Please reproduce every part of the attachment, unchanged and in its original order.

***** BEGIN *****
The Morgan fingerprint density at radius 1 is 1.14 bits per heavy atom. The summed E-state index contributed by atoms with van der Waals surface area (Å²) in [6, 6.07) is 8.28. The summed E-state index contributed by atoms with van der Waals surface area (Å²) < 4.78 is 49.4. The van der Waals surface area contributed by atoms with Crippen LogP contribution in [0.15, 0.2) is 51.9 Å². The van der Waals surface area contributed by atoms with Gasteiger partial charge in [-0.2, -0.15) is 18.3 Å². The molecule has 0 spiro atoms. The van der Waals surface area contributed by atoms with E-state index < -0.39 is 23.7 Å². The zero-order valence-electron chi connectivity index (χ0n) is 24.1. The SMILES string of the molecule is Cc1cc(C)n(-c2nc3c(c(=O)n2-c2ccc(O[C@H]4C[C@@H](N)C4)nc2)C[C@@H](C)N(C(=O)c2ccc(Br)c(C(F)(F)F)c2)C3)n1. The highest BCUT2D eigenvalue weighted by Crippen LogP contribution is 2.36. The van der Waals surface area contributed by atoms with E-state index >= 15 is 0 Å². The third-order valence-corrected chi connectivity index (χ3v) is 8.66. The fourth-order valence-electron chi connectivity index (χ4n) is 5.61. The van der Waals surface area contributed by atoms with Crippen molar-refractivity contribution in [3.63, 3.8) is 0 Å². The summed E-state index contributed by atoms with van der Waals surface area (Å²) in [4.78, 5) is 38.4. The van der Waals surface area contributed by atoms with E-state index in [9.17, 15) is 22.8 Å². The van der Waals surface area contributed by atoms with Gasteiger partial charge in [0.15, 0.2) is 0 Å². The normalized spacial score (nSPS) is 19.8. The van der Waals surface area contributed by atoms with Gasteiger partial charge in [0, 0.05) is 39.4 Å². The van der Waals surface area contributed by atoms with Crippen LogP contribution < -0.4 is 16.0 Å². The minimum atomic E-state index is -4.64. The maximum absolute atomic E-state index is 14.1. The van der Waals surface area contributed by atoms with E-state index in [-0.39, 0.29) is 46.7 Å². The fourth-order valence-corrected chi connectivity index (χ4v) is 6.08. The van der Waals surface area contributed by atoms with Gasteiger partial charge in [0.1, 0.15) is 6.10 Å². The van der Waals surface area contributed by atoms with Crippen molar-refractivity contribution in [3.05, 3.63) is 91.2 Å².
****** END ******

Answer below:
The Morgan fingerprint density at radius 1 is 1.14 bits per heavy atom. The summed E-state index contributed by atoms with van der Waals surface area (Å²) in [6, 6.07) is 8.28. The summed E-state index contributed by atoms with van der Waals surface area (Å²) < 4.78 is 49.4. The van der Waals surface area contributed by atoms with Crippen LogP contribution in [0.15, 0.2) is 51.9 Å². The van der Waals surface area contributed by atoms with Gasteiger partial charge in [-0.2, -0.15) is 18.3 Å². The molecule has 0 spiro atoms. The van der Waals surface area contributed by atoms with E-state index < -0.39 is 23.7 Å². The zero-order valence-electron chi connectivity index (χ0n) is 24.1. The SMILES string of the molecule is Cc1cc(C)n(-c2nc3c(c(=O)n2-c2ccc(O[C@H]4C[C@@H](N)C4)nc2)C[C@@H](C)N(C(=O)c2ccc(Br)c(C(F)(F)F)c2)C3)n1. The highest BCUT2D eigenvalue weighted by Crippen LogP contribution is 2.36. The van der Waals surface area contributed by atoms with E-state index >= 15 is 0 Å². The third-order valence-corrected chi connectivity index (χ3v) is 8.66. The fourth-order valence-electron chi connectivity index (χ4n) is 5.61. The van der Waals surface area contributed by atoms with Crippen molar-refractivity contribution in [3.63, 3.8) is 0 Å². The summed E-state index contributed by atoms with van der Waals surface area (Å²) in [4.78, 5) is 38.4. The van der Waals surface area contributed by atoms with E-state index in [9.17, 15) is 22.8 Å². The van der Waals surface area contributed by atoms with Gasteiger partial charge in [0.15, 0.2) is 0 Å². The normalized spacial score (nSPS) is 19.8. The van der Waals surface area contributed by atoms with Gasteiger partial charge in [0, 0.05) is 39.4 Å². The van der Waals surface area contributed by atoms with Crippen LogP contribution < -0.4 is 16.0 Å². The minimum atomic E-state index is -4.64. The maximum absolute atomic E-state index is 14.1. The van der Waals surface area contributed by atoms with E-state index in [-0.39, 0.29) is 46.7 Å². The fourth-order valence-corrected chi connectivity index (χ4v) is 6.08. The van der Waals surface area contributed by atoms with Gasteiger partial charge in [0.1, 0.15) is 6.10 Å². The van der Waals surface area contributed by atoms with Crippen molar-refractivity contribution in [3.05, 3.63) is 91.2 Å².